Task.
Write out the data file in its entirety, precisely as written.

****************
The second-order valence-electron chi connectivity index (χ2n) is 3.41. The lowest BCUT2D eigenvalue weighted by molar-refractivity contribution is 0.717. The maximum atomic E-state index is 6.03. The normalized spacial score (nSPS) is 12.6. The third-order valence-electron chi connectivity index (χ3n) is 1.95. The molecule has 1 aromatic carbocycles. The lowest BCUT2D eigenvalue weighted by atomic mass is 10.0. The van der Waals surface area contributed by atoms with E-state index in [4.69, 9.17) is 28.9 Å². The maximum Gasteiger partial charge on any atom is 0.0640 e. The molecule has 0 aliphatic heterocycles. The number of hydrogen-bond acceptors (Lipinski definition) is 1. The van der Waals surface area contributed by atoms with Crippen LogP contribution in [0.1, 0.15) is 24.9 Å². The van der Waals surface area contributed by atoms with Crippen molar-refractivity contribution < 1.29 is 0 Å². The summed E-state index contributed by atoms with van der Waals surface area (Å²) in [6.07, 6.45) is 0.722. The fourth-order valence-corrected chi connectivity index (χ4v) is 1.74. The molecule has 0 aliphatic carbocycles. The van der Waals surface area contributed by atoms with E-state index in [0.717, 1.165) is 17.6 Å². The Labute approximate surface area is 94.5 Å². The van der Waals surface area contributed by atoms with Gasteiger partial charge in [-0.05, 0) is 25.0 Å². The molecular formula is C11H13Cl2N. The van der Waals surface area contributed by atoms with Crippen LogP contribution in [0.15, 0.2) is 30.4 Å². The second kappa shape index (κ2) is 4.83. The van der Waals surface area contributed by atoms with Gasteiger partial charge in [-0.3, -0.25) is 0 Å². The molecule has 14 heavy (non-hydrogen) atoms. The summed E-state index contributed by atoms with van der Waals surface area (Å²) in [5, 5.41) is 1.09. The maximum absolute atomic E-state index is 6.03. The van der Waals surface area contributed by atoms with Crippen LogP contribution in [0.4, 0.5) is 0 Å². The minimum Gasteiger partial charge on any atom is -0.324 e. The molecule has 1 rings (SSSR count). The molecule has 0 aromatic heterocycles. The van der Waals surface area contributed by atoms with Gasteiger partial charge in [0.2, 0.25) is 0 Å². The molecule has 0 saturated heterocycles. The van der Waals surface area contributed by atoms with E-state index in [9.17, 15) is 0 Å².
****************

The second-order valence-electron chi connectivity index (χ2n) is 3.41. The lowest BCUT2D eigenvalue weighted by molar-refractivity contribution is 0.717. The maximum atomic E-state index is 6.03. The normalized spacial score (nSPS) is 12.6. The third-order valence-electron chi connectivity index (χ3n) is 1.95. The molecule has 1 aromatic carbocycles. The lowest BCUT2D eigenvalue weighted by atomic mass is 10.0. The van der Waals surface area contributed by atoms with E-state index in [4.69, 9.17) is 28.9 Å². The maximum Gasteiger partial charge on any atom is 0.0640 e. The molecule has 0 aliphatic heterocycles. The number of hydrogen-bond acceptors (Lipinski definition) is 1. The van der Waals surface area contributed by atoms with Crippen LogP contribution in [0.1, 0.15) is 24.9 Å². The van der Waals surface area contributed by atoms with Crippen molar-refractivity contribution < 1.29 is 0 Å². The summed E-state index contributed by atoms with van der Waals surface area (Å²) in [6.07, 6.45) is 0.722. The fourth-order valence-corrected chi connectivity index (χ4v) is 1.74. The molecule has 0 aliphatic carbocycles. The van der Waals surface area contributed by atoms with E-state index in [0.717, 1.165) is 17.6 Å². The Labute approximate surface area is 94.5 Å². The van der Waals surface area contributed by atoms with Gasteiger partial charge in [-0.05, 0) is 25.0 Å². The molecular formula is C11H13Cl2N. The van der Waals surface area contributed by atoms with Crippen LogP contribution in [0.15, 0.2) is 30.4 Å². The second kappa shape index (κ2) is 4.83. The van der Waals surface area contributed by atoms with Gasteiger partial charge in [-0.3, -0.25) is 0 Å². The molecule has 14 heavy (non-hydrogen) atoms. The summed E-state index contributed by atoms with van der Waals surface area (Å²) in [5, 5.41) is 1.09. The maximum absolute atomic E-state index is 6.03. The van der Waals surface area contributed by atoms with Crippen LogP contribution in [0.4, 0.5) is 0 Å². The minimum Gasteiger partial charge on any atom is -0.324 e. The molecule has 1 rings (SSSR count). The molecule has 0 aromatic heterocycles. The van der Waals surface area contributed by atoms with Gasteiger partial charge in [0.2, 0.25) is 0 Å². The molecule has 0 saturated heterocycles. The van der Waals surface area contributed by atoms with E-state index in [9.17, 15) is 0 Å².